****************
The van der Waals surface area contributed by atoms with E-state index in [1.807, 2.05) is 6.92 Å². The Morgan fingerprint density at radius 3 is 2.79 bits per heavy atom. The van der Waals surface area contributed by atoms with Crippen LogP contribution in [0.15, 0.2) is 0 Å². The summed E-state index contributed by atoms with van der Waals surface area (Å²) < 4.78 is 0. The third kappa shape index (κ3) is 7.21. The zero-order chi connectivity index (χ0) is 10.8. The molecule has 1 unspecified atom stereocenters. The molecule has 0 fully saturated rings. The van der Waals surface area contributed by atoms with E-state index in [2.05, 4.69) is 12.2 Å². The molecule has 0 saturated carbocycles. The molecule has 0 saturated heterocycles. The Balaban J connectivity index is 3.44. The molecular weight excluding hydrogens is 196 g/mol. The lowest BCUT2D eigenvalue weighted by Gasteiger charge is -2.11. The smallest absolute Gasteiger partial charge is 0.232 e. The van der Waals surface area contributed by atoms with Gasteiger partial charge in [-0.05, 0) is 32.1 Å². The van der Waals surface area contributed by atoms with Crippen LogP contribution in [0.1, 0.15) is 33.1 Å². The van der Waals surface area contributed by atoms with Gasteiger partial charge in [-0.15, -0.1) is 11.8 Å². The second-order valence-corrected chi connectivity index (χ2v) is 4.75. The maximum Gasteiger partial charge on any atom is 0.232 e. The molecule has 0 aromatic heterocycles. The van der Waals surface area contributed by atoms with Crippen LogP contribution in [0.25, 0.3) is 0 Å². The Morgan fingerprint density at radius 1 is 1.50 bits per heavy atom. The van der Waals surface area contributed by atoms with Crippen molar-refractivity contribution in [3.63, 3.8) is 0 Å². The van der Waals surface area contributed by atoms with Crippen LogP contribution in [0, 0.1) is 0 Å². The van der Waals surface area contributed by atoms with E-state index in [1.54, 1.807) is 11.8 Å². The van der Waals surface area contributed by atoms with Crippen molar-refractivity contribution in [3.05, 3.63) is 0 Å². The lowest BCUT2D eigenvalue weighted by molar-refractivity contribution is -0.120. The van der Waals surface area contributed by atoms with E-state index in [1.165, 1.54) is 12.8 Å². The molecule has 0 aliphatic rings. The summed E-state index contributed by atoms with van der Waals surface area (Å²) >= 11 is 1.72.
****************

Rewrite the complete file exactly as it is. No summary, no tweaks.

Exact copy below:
The van der Waals surface area contributed by atoms with E-state index in [1.807, 2.05) is 6.92 Å². The Morgan fingerprint density at radius 3 is 2.79 bits per heavy atom. The van der Waals surface area contributed by atoms with Crippen LogP contribution in [0.15, 0.2) is 0 Å². The summed E-state index contributed by atoms with van der Waals surface area (Å²) < 4.78 is 0. The third kappa shape index (κ3) is 7.21. The zero-order chi connectivity index (χ0) is 10.8. The molecule has 1 unspecified atom stereocenters. The molecule has 0 fully saturated rings. The van der Waals surface area contributed by atoms with E-state index in [2.05, 4.69) is 12.2 Å². The molecule has 0 saturated carbocycles. The molecule has 0 saturated heterocycles. The Balaban J connectivity index is 3.44. The molecular weight excluding hydrogens is 196 g/mol. The lowest BCUT2D eigenvalue weighted by Gasteiger charge is -2.11. The smallest absolute Gasteiger partial charge is 0.232 e. The van der Waals surface area contributed by atoms with Gasteiger partial charge in [-0.05, 0) is 32.1 Å². The van der Waals surface area contributed by atoms with Crippen LogP contribution in [0.1, 0.15) is 33.1 Å². The van der Waals surface area contributed by atoms with Gasteiger partial charge in [-0.15, -0.1) is 11.8 Å². The second-order valence-corrected chi connectivity index (χ2v) is 4.75. The maximum Gasteiger partial charge on any atom is 0.232 e. The molecule has 0 aromatic heterocycles. The van der Waals surface area contributed by atoms with Crippen LogP contribution in [0.25, 0.3) is 0 Å². The Morgan fingerprint density at radius 1 is 1.50 bits per heavy atom. The van der Waals surface area contributed by atoms with Crippen molar-refractivity contribution in [3.63, 3.8) is 0 Å². The van der Waals surface area contributed by atoms with Crippen LogP contribution in [0, 0.1) is 0 Å². The van der Waals surface area contributed by atoms with E-state index in [1.54, 1.807) is 11.8 Å². The van der Waals surface area contributed by atoms with Crippen molar-refractivity contribution in [3.05, 3.63) is 0 Å². The lowest BCUT2D eigenvalue weighted by molar-refractivity contribution is -0.120. The van der Waals surface area contributed by atoms with E-state index in [1.165, 1.54) is 12.8 Å². The molecule has 0 aliphatic rings. The summed E-state index contributed by atoms with van der Waals surface area (Å²) >= 11 is 1.72.